He asked if I had some sugar water I could give the little guy. I ran back to the truck and grabbed the jar of Nutella I kept around (you never know when there’ll be a serious need for Nutella!). I found a stick on the ground to use as a spoon and held it in front of the small creature. It walked right into the stick and just kept on crawling, a little brown smear hanging off its chin.

Dr. John explained that once, when he had first started his practice, he had rescued a raccoon. It had grown up in his clinic. But there came a point when it started wreaking havoc, unlocking kennels and getting into mischief. He finally had to give it to an animal rescue centre. There was a note of melancholy in his voice.

“OK. Bring it in.” I was ecstatic to hear this come through on the other end of the line. Perhaps the affection he’d once felt for the raccoon he had cared for was swaying his decision.

Dr. John’s prognosis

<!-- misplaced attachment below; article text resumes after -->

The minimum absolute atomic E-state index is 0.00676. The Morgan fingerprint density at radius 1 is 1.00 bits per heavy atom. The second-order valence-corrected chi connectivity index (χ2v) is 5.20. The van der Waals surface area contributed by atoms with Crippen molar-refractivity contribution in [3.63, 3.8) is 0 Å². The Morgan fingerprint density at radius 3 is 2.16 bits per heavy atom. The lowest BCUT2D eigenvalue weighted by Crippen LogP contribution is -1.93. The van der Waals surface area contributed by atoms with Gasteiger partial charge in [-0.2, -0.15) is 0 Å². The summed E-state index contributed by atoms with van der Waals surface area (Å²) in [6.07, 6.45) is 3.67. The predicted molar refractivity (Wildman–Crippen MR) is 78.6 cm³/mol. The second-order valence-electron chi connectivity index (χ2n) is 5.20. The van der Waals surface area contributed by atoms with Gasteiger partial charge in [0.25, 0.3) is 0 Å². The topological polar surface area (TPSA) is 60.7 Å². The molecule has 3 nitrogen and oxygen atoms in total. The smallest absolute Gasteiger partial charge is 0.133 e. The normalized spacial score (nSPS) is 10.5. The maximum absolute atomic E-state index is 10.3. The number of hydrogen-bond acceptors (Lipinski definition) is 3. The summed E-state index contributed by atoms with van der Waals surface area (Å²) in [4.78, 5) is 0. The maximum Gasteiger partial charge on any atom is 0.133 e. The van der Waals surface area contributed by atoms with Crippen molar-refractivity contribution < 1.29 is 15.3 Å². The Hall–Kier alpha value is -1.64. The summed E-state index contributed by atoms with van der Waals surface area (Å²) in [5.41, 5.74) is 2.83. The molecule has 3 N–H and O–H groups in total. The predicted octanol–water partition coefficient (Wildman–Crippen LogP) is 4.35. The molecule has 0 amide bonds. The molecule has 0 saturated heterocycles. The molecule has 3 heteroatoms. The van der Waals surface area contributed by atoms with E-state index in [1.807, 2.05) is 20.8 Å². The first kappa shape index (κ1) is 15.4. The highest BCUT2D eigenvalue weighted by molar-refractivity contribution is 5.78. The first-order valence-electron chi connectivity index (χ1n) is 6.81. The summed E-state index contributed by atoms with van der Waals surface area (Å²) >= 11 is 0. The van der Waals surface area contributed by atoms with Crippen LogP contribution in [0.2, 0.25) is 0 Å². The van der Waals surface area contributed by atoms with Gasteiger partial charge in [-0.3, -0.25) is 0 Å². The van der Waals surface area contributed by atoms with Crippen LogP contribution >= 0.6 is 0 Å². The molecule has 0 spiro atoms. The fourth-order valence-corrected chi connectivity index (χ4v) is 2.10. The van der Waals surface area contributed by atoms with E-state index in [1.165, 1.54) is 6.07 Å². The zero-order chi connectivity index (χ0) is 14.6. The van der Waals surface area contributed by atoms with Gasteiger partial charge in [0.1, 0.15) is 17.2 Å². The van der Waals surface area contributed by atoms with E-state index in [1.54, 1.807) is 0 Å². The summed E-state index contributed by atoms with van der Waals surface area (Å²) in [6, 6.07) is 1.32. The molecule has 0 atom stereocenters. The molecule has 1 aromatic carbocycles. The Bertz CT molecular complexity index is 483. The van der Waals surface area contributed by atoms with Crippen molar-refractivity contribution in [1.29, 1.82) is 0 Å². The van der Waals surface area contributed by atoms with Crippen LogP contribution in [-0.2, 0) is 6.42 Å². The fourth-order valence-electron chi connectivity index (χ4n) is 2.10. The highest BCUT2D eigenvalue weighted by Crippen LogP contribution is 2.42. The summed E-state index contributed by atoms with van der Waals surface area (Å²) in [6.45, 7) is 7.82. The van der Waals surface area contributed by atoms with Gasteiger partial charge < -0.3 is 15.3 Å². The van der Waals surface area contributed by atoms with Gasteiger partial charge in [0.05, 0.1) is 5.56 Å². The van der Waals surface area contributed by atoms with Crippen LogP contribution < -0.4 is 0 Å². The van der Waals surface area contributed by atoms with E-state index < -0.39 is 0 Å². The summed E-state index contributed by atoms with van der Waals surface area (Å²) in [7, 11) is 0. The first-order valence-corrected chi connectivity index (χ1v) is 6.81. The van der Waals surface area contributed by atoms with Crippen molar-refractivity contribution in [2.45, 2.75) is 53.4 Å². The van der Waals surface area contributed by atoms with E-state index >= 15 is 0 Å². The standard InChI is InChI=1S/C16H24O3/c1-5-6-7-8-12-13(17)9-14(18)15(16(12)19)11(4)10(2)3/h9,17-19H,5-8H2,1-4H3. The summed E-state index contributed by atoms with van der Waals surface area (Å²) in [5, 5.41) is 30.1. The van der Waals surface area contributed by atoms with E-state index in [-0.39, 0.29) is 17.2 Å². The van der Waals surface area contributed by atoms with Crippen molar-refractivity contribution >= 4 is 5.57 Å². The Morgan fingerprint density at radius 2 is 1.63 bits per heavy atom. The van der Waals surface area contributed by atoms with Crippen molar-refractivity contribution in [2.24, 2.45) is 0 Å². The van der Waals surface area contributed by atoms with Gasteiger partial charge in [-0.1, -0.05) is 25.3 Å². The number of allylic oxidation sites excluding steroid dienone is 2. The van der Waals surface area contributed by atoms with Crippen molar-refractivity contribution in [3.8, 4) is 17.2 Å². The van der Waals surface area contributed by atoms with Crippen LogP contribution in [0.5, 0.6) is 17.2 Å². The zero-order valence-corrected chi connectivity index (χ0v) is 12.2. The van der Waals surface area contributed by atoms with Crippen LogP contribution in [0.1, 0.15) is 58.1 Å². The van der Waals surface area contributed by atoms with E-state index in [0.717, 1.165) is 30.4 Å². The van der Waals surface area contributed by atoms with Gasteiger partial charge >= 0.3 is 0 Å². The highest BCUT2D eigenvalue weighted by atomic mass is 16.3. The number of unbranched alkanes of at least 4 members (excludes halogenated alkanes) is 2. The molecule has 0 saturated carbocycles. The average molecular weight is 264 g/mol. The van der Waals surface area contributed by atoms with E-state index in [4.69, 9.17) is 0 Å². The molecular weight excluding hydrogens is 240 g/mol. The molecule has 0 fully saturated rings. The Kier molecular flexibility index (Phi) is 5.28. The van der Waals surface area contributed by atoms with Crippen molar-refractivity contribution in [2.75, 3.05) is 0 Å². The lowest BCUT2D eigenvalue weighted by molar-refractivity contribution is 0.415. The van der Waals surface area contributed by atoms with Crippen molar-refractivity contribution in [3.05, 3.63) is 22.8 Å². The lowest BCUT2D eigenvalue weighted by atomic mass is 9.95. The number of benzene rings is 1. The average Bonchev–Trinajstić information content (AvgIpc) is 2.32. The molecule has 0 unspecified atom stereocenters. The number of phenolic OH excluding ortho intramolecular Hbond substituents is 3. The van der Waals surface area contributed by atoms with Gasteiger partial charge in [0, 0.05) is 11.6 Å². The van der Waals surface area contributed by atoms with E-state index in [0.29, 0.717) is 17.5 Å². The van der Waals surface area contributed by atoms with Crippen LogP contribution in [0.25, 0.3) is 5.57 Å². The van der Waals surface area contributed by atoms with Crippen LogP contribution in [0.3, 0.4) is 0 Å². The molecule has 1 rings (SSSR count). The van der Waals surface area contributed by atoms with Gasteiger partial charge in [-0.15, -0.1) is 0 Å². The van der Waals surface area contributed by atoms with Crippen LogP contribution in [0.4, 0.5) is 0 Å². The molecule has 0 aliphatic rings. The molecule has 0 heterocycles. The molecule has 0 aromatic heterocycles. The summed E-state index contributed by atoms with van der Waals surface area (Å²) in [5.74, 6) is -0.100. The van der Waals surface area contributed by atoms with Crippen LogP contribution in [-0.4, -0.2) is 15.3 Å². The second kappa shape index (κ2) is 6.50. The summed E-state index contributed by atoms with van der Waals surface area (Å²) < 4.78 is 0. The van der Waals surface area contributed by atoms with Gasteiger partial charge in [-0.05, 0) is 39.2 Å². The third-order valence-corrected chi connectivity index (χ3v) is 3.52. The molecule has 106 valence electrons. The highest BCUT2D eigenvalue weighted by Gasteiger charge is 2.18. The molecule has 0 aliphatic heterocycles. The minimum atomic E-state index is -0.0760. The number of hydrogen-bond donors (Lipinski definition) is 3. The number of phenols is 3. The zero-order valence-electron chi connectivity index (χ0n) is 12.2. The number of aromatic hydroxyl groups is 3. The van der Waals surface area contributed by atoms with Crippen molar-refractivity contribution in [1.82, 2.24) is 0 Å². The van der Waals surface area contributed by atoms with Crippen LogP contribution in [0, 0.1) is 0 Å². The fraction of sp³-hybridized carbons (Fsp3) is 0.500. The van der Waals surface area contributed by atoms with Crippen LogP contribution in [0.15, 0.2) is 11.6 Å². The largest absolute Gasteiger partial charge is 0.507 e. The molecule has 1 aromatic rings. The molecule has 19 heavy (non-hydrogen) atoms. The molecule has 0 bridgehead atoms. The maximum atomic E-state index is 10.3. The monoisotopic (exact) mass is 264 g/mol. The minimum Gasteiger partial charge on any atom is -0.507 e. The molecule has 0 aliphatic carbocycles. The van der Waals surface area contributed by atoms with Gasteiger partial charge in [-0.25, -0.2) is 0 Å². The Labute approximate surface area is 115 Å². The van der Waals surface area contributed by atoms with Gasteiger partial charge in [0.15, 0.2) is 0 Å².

By this point, Mr. Jones had made his way over to the excitement, and I enlisted his help with collecting the small ball of fur into a towel. Once it was neatly gathered, it went into a plastic shopping bin we had in our truck, with a piece of cardboard covering the top.

I was worried about the little crawler trying to make an escape. But once it had the comfort and warmth of the towel that must have felt like its mother, it immediately stopped crying and promptly fell asleep.

Dog was very interested in knowing what was in the bin on my lap in the front seat. It was, after all, Dog who had found the unfortunate creature, so I let him take a sniff to satisfy his curiosity.